Mr. Donaldson: To ask the Secretary of State for Defence what discussions he has had with the Public and Commercial Services Union about their opposition to the four-year pay settlement; and if he will make a statement. [91641]

Dr. Moonie [holding answer 20 January 2003]: Neither my right hon. Friend the Secretary of State for Defence, nor I have met the Public and Commercial Services Union (PCS) to discuss this issue. But the Permanent Secretary met with representatives of the union on 25 November 2002 to discuss their concerns. The Ministry of Defence continues to listen to the concerns of the PCS, and take account of them as implementation proceeds and officials continue to maintain a close dialogue with the trade unions about this matter.

Public Service Agreements

Mr. Keetch: To ask the Secretary of State for Defence if he will list PSA targets for 1999–2000 to 2001–02 which his Department has not achieved stating the progress made in each case; and if he will make a statement. [92143]

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Dr. Moonie: The Ministry of Defence published details of progress against all outstanding PSA targets, including for 1999–2000 to 2001–02, in its Performance Report 2001–02 (Cm 5661), laid before the House on 22 November 2002.


Llew Smith: To ask the Secretary of State for Defence if he will make a statement on the timing of his placing in the Library his departmental minute on the sell-off of QinetiQ to the Carlyle Group. [91962]

Dr. Moonie: On 5 December 2002, immediately after the key terms for the sale of a stake in QinetiQ were agreed with the purchaser, I announced the details to Parliament. Following this, and in accordance with government accounting rules and in line with normal departmental practice, officials prepared a departmental minute describing the contingent liabilities accepted by the Ministry of Defence as part of the transaction. This was formally laid before Parliament on 17 December.

Members have 14 sitting days to raise any objections to the proposals detailed in the minute and this period ends on 23 January 2003.

Mr. Peter Duncan: To ask the Secretary of State for Defence what the composition was of the financial payment made to QinetiQ on its post-privatisation; how much was paid in respect of (a) staff pensions, (b) termination of prior contracts and (c) other issues. [92293]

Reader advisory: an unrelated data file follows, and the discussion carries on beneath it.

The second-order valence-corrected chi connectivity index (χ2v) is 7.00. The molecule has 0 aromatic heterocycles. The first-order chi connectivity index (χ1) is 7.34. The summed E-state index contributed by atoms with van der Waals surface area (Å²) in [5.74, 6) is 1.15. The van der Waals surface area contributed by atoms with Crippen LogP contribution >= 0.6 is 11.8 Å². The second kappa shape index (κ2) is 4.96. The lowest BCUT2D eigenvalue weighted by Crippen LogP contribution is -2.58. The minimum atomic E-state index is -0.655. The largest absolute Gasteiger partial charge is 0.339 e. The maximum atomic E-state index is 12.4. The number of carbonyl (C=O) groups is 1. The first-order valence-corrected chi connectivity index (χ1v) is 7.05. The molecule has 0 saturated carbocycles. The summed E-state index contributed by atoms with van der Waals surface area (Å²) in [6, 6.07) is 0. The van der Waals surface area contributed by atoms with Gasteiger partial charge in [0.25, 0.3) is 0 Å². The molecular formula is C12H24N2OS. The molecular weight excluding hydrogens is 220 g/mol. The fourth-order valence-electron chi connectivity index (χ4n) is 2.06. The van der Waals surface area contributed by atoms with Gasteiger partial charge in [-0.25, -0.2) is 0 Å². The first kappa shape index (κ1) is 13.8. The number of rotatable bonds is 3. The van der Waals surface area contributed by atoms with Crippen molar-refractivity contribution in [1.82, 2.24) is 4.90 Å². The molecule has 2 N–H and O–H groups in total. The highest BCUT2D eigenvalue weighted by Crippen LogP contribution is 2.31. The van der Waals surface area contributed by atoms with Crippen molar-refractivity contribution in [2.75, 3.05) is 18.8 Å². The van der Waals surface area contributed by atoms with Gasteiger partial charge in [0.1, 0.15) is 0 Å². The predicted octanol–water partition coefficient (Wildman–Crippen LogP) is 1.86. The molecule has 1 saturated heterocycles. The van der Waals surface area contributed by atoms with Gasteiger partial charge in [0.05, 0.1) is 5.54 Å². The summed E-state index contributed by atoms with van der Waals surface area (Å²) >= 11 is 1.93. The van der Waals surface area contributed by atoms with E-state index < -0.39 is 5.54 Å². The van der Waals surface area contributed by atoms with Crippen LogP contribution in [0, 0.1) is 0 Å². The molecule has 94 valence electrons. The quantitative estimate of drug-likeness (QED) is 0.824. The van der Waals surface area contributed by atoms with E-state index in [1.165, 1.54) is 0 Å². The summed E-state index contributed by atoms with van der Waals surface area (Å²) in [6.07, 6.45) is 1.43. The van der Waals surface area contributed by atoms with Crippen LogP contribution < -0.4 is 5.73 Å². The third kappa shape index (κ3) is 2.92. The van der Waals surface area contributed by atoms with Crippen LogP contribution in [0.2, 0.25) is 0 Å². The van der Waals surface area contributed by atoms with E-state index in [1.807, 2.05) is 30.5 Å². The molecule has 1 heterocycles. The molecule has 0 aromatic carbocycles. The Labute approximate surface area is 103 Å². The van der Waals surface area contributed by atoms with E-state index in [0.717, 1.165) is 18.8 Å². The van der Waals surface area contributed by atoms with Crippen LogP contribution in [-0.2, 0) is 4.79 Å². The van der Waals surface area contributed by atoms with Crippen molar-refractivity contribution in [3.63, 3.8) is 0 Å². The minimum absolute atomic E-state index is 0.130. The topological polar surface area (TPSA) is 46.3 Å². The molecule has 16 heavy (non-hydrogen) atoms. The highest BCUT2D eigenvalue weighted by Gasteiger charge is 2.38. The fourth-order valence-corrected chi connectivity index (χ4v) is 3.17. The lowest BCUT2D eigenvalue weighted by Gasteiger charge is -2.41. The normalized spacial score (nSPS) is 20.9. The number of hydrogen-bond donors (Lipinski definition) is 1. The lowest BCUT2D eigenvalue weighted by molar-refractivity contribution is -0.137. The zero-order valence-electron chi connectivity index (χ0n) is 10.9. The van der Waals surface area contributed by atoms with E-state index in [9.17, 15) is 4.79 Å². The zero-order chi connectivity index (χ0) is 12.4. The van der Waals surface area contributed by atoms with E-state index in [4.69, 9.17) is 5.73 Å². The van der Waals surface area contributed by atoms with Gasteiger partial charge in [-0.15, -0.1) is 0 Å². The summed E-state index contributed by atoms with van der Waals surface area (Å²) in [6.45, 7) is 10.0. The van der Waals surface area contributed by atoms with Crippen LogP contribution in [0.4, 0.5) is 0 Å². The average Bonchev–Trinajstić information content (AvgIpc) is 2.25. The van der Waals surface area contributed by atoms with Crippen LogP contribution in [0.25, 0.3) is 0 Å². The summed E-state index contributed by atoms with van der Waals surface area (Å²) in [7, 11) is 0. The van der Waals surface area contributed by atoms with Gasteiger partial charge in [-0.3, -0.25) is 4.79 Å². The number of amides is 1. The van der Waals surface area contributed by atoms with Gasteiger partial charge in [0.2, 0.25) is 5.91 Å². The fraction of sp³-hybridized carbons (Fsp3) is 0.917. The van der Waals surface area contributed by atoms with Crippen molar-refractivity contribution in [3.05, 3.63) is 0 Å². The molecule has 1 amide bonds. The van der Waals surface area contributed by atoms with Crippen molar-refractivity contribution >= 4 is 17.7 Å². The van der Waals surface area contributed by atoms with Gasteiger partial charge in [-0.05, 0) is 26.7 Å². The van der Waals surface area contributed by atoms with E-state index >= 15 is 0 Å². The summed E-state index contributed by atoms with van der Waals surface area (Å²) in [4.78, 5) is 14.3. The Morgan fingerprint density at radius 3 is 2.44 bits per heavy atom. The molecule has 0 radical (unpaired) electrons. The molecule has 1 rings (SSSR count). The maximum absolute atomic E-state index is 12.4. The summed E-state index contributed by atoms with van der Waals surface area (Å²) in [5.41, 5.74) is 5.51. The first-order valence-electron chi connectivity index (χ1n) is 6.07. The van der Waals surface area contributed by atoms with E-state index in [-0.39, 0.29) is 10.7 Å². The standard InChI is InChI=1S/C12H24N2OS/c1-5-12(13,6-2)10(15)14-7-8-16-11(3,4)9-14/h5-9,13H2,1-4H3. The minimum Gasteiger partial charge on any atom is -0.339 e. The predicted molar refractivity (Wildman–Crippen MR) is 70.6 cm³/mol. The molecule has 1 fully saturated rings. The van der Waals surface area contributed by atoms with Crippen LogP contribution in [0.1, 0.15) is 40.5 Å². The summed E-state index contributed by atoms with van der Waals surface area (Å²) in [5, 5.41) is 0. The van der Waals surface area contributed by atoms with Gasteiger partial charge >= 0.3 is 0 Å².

Dr. Moonie: No such payments have been made to QinetiQ. Certain contingent liabilities in relation to staff pensions and to contract termination remain with the Ministry of Defence, and these were described in the departmental Minute laid before Parliament on 17 December 2002.

Llew Smith: To ask the Secretary of State for Defence if he will make it his policy to postpone to go-ahead with the sale of QinetiQ to the Carlyle Group until Parliament has an opportunity to evaluate and debate the proposals set out in his departmental minute of 17 December 2002. [92300]

Dr. Moonie: No. To date, we have received no substantive objections which would justify either a delay in the sale process or a Parliamentary debate. However, we will, of course, continue to give proper consideration to any specific points raised in relation to the issues covered in the Departmental Minute laid before the House on 17 December 2002.

RAF Fairford

Mr. David Drew: To ask the Secretary of State for Defence if he will make a statement on the flight path of planes flying into and out of RAF Fairford. [92162]

Dr. Moonie [holding answer 21 January 2003]: Most aircraft arriving at or departing from RAF Fairford use the Daventry corridor, situated about 20 miles to the north east of the base. Incoming planes generally descend to 2000 feet as they make their final approach along a westerly or easterly flight path as dictated by the orientation of the runway and the prevailing wind speed and direction. Similarly, planes departing the base also use a westerly or easterly flight path.

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Mr. Drew: To ask the Secretary of State for Defence what limitations upon stored weapons apply to RAF Fairford. [92163]

Dr. Moonie [holding answer 21 January 2003): Aircraft weapons are not stored at RAF Fairford during normal peacetime operations, although to a maximum limit of 200kg, explosives may be brought to RAF Fairford in support of exercise activities. The storage facilities for explosives are licensed in accordance with relevant peacetime Explosives Regulations.

As might be expected, a small quantity of personal firearms and ammunition are held at the base.

Mr. Drew: To ask the Secretary of State for Defence how many military personnel are stationed at RAF Fairford; and how many civilian personnel are employed there. [92164]

Dr. Moonie [holding answer 21 January 2003]: As at 31 December 2002, the numbers of military and civilian personnel at RAF Fairford were:

Military personnel stationedCivilian personnel employed
RAF Fairford175212